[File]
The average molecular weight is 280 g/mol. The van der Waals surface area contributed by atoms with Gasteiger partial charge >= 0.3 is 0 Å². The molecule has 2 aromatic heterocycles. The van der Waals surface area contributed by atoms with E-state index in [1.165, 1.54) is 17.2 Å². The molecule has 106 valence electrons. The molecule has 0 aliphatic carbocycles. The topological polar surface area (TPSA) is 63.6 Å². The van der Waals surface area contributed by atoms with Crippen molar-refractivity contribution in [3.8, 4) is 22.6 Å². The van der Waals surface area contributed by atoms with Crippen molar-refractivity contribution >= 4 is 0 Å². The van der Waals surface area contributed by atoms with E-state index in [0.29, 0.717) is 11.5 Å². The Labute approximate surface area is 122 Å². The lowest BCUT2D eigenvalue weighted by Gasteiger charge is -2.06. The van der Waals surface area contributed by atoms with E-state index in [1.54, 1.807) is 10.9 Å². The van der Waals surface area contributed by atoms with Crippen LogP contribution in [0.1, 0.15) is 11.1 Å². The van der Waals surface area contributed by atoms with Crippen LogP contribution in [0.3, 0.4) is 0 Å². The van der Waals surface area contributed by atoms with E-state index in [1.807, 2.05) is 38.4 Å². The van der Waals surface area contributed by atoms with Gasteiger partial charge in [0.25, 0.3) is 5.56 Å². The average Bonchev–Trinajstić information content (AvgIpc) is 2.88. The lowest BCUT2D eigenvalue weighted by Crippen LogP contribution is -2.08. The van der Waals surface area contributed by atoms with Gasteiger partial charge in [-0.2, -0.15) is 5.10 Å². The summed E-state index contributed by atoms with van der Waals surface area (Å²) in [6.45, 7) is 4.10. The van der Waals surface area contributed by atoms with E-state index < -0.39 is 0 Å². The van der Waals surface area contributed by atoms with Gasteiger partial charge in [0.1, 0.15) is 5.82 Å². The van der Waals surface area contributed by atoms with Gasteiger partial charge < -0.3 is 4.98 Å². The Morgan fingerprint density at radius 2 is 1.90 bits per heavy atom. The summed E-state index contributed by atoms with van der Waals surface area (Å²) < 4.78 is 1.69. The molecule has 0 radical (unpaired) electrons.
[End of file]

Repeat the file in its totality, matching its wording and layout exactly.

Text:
The average molecular weight is 280 g/mol. The van der Waals surface area contributed by atoms with Gasteiger partial charge >= 0.3 is 0 Å². The molecule has 2 aromatic heterocycles. The van der Waals surface area contributed by atoms with E-state index in [1.165, 1.54) is 17.2 Å². The molecule has 106 valence electrons. The molecule has 0 aliphatic carbocycles. The topological polar surface area (TPSA) is 63.6 Å². The van der Waals surface area contributed by atoms with Crippen molar-refractivity contribution in [3.8, 4) is 22.6 Å². The van der Waals surface area contributed by atoms with Crippen molar-refractivity contribution >= 4 is 0 Å². The van der Waals surface area contributed by atoms with E-state index in [0.29, 0.717) is 11.5 Å². The Labute approximate surface area is 122 Å². The lowest BCUT2D eigenvalue weighted by Gasteiger charge is -2.06. The van der Waals surface area contributed by atoms with E-state index in [1.54, 1.807) is 10.9 Å². The van der Waals surface area contributed by atoms with Crippen LogP contribution in [0.1, 0.15) is 11.1 Å². The van der Waals surface area contributed by atoms with Crippen LogP contribution in [0.3, 0.4) is 0 Å². The van der Waals surface area contributed by atoms with E-state index in [1.807, 2.05) is 38.4 Å². The van der Waals surface area contributed by atoms with Gasteiger partial charge in [0.25, 0.3) is 5.56 Å². The average Bonchev–Trinajstić information content (AvgIpc) is 2.88. The lowest BCUT2D eigenvalue weighted by Crippen LogP contribution is -2.08. The van der Waals surface area contributed by atoms with Gasteiger partial charge in [-0.2, -0.15) is 5.10 Å². The summed E-state index contributed by atoms with van der Waals surface area (Å²) in [6.45, 7) is 4.10. The van der Waals surface area contributed by atoms with E-state index < -0.39 is 0 Å². The van der Waals surface area contributed by atoms with Gasteiger partial charge in [0.1, 0.15) is 5.82 Å². The van der Waals surface area contributed by atoms with Gasteiger partial charge < -0.3 is 4.98 Å². The Morgan fingerprint density at radius 2 is 1.90 bits per heavy atom. The summed E-state index contributed by atoms with van der Waals surface area (Å²) < 4.78 is 1.69. The molecule has 0 radical (unpaired) electrons.